With low interest rates and depressed credit spreads, corporate bonds pose a sort of conundrum for investors.
Investors who choose high quality issuers may be forced to pay on the valuation. Those who flock to high yielding corporate debt can potentially be exposed to financially fragile companies. With these factors in mind, the WisdomTree US Corporate Bond Fund (CBOE: WFIG) is a viable idea for income investors in today’s environment.
“Bonds from high quality issuers, for example, rarely trade at favorable valuations, while higher yielding bonds often come from companies facing operational challenges. The best strategic beta corporate bond ETFs judiciously integrate these exposures to these factors, ”notes Morningstar analyst Neal Kosciulek.
WFIG is an investment grade exchange traded fund, so investors do not take credit risk here. However, lower credit risk alone does not eliminate the chances of being exposed to overvalued bonds. The WisdomTree US Corporate Bond Index, WFIG’s underlying fundamentally-weighted index, reduces valuation issues and improves quality by employing a multi-step process to find the best corporate bonds with income characteristics favorable.
WFIG offers investors a deep bench, as it houses 555 bonds with an embedded income yield of 2.21% and an effective maturity of 9.37 years, according to issuer data.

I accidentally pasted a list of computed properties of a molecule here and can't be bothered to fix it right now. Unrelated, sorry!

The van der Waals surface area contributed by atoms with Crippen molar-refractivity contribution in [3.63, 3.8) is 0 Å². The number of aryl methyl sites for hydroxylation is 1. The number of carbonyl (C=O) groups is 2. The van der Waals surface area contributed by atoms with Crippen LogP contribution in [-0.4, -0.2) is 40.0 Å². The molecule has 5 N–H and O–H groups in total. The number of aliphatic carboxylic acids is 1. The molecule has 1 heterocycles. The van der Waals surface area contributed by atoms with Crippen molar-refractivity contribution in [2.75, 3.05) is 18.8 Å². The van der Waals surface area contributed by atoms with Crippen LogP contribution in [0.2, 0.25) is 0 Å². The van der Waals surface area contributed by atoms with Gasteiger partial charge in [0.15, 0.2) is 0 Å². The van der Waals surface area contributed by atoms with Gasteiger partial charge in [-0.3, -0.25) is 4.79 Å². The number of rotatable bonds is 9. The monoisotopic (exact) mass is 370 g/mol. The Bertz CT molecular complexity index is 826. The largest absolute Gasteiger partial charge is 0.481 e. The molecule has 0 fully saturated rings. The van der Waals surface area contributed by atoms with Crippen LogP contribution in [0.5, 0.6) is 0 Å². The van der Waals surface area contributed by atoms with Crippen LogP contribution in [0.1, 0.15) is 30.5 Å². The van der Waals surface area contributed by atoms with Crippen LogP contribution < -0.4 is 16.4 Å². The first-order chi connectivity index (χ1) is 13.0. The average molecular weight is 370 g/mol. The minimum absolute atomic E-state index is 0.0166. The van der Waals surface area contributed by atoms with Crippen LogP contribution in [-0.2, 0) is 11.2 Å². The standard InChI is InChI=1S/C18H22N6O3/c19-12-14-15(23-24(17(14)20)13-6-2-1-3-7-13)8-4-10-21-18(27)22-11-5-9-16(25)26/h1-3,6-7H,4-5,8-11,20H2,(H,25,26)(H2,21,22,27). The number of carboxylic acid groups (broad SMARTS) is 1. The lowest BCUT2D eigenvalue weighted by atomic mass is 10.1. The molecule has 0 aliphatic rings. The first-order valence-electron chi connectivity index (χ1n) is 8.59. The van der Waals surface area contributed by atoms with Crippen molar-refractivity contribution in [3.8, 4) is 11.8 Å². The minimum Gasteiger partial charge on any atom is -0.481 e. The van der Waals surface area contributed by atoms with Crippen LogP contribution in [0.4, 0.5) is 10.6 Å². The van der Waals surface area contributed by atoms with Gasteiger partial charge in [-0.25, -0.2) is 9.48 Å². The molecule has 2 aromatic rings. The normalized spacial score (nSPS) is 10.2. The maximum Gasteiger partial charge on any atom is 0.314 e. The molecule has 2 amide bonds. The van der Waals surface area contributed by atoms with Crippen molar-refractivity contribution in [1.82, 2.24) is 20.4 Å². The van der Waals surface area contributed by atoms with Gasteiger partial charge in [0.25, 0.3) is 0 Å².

“WFIG excludes the 20% of issuers in each sector least likely to service their debt and weights the remaining bonds by a market value adjusted according to the value score,” explains Kosciulek. “The value score is equal to the spread multiplied by a probability of default. Bonds with the best value scores in their sector receive double representation in the portfolio, while those with the worst value scores are excluded. “
This methodology has a clear positive impact on credit quality. While the bulk of holdings in traditional corporate bond ETFs are between one and three notches in junk territory, around half of WFIG’s components are rated AAA, AA, or A. In fact, WFIG has more. components rated A and lower with one of the BBB ratings than some other smart beta corporate bond ETFs.
This trend towards quality is also important today, as some investors ignore the warning signs and simply seek return while avoiding quality.
“Bonds representing more than half of the market are rated BBB, the lowest quality rating possible, and three decades of falling yields have increased demand for yield, prompting risk-taking. Therefore, there is an opportunity for quality-oriented strategies to improve risk-adjusted performance over traditional market value-weighted index funds, ”according to Kosciulek.
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